2.1.13

INTERVIEW WITH ALEX FALKINER


Firstly, I need to thank my studio mate Belinda for introducing me to Alex. I fell in love with her artwork straight away and was very grateful for a chance to visit Alex at her home in Bronte.  Receiving an email from Alex, containing her thoughtful responses to my questions at a later date made my day and I am really excited to be sharing them with you. I think her work is really unique.



I get the impression that you almost never stop making, bringing some of the work in progress with you wherever you go, even on the bus. Is it something that comes naturally to you? Has it always been like that for you? Do you ever find yourself tired or wanting to take a break?
I guess it’s ambition? Which I didn't think I had until recently. You need to be slightly obsessed to be an artist I think, otherwise why would you do it?  I have always loved to make things, but lately I have been making every day. I’m curious to see what happens next, to find out what I have the capacity to do. I feel I’m at the very beginning of my practice, finding out what I want to say, and how I want to say it. I do get tired, but making isn’t what tires me, it sustains me. I have a very broad definition of making that encompasses drawing, writing, stitching, reading, painting, collecting, arranging, picture taking and drinking a lot of tea… I switch and swap between all of these and sometimes use one to avoid another, they are all important parts of my practice.




Where do you start with some of the pieces? How do you decide when something is finished? 
I often start with a previous experiment, or the pieces of another artwork that I wasn't quite happy with. Reusing bits and pieces is practical in my small flat but also sets up the challenge of working with what you have. Great satisfaction can come from transforming an overlooked material or discarded object into something new – it makes life interesting to think of objects in this way…so much potential.
There is so much joy and sweetness in your work.  What do you think about when making?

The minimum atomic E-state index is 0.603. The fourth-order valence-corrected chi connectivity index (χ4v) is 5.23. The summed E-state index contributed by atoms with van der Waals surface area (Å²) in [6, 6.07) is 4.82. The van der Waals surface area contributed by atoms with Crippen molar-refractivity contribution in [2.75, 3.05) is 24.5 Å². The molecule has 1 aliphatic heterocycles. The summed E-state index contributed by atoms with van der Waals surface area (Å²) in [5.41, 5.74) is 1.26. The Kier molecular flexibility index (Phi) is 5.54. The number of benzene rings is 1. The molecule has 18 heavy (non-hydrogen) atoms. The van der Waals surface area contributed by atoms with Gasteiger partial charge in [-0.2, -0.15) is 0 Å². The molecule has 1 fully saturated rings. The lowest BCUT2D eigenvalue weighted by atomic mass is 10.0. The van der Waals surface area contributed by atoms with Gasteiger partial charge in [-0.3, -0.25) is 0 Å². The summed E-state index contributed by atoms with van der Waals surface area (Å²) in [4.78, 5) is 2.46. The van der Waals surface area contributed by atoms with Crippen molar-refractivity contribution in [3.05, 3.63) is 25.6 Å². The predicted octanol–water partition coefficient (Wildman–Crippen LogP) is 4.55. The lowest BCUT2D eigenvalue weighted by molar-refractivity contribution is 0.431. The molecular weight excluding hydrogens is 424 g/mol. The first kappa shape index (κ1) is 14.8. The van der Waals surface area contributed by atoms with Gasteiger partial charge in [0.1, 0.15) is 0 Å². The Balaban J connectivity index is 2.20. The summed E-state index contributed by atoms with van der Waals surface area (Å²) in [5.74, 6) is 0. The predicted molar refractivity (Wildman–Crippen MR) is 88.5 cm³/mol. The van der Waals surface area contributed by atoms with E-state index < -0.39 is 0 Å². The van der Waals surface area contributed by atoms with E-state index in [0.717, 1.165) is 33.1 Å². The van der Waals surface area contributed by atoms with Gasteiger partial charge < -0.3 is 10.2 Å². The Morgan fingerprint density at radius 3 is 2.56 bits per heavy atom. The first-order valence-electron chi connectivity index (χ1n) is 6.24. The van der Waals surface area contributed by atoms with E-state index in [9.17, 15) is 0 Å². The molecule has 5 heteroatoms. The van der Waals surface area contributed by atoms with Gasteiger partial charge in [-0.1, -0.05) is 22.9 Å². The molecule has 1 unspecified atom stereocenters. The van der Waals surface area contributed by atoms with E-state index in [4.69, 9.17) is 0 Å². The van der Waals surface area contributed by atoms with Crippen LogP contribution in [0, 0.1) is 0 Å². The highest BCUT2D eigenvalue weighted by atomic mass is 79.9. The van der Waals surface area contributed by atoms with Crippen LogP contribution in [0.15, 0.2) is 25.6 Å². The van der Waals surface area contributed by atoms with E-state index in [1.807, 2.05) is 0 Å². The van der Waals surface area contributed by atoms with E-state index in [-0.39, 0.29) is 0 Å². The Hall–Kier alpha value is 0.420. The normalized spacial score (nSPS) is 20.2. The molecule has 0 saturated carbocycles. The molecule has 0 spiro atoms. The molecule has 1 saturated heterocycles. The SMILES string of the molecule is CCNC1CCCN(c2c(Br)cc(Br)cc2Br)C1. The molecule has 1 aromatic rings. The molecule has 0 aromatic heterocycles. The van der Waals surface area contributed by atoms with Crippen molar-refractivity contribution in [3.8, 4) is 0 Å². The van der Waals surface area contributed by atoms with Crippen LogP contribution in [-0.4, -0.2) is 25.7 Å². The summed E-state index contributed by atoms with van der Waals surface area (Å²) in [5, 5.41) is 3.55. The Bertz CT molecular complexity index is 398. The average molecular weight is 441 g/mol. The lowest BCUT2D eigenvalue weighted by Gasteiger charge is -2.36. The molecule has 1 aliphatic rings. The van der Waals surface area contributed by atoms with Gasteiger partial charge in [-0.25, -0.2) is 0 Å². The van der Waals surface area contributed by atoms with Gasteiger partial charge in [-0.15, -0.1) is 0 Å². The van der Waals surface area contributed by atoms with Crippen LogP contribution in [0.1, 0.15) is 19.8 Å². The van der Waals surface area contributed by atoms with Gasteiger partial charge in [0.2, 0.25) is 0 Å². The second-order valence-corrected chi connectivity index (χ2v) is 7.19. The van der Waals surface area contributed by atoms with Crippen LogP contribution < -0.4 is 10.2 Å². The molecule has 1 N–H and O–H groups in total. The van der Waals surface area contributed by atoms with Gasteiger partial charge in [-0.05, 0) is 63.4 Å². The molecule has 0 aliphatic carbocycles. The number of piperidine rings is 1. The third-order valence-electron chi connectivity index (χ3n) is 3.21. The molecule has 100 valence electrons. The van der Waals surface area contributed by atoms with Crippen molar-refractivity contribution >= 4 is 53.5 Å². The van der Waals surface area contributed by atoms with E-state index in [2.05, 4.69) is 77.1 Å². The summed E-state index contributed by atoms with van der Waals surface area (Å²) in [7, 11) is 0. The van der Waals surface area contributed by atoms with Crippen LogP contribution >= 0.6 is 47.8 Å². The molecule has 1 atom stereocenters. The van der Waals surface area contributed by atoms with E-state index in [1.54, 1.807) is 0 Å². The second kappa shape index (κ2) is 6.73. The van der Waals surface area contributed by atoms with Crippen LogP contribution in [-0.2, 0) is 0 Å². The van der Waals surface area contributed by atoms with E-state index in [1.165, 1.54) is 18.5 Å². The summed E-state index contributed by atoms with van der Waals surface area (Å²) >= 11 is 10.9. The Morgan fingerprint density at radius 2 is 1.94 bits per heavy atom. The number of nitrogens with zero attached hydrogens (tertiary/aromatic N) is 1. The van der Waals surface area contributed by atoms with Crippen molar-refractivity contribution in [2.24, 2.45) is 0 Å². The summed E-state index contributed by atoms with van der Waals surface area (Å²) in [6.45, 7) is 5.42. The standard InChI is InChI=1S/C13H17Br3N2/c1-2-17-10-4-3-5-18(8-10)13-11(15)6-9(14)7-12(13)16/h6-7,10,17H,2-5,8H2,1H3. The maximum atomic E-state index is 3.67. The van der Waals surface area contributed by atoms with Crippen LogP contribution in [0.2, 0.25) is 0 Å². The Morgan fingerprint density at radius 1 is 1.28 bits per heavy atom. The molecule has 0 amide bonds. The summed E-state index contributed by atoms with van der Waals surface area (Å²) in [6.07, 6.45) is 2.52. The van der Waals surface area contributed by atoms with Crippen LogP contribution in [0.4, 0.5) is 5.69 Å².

I value intuitive making, exploring, not predicting the outcome…
I like to use unexpected materials to question what we value. I am interested in the happiness that can occur when we take a second look, the kind of beauty and joy that comes from sitting with the less than perfect.
It’s so easy to get distracted or disenchanted or anxious – art making is a discipline that keeps me sane and reminds me to experiment, to play and to appreciate what is around me. I use my work to focus on all the loveliness around. It does us good to spend time immersed in beauty, to be reminded of joy.


Who are some of your favourite artists or perhaps some other people that influence you?
I am most influenced by writers. I am a big fan of Mike Mills, I often read his illustrated book The History of Sadness and I adore the poetry of John Keats in particular Ode to a Nightingale.  I appreciate Maira Kalman’s honest musings and sketches and enjoy Anais Nin’s embrace of intuition and femininity. I adore Alain de Botton’s tongue in cheek take on philosophy and his views on the comforting and therapeutic qualities of the arts. Jeanette Winterson is another favourite for her no-nonsense language, passion and storytelling bravery. Woody Allen is also an influence - I love that he managed to turn his anxiety into a career.
To find out more about Alex's work: http://www.alexfalkiner.com/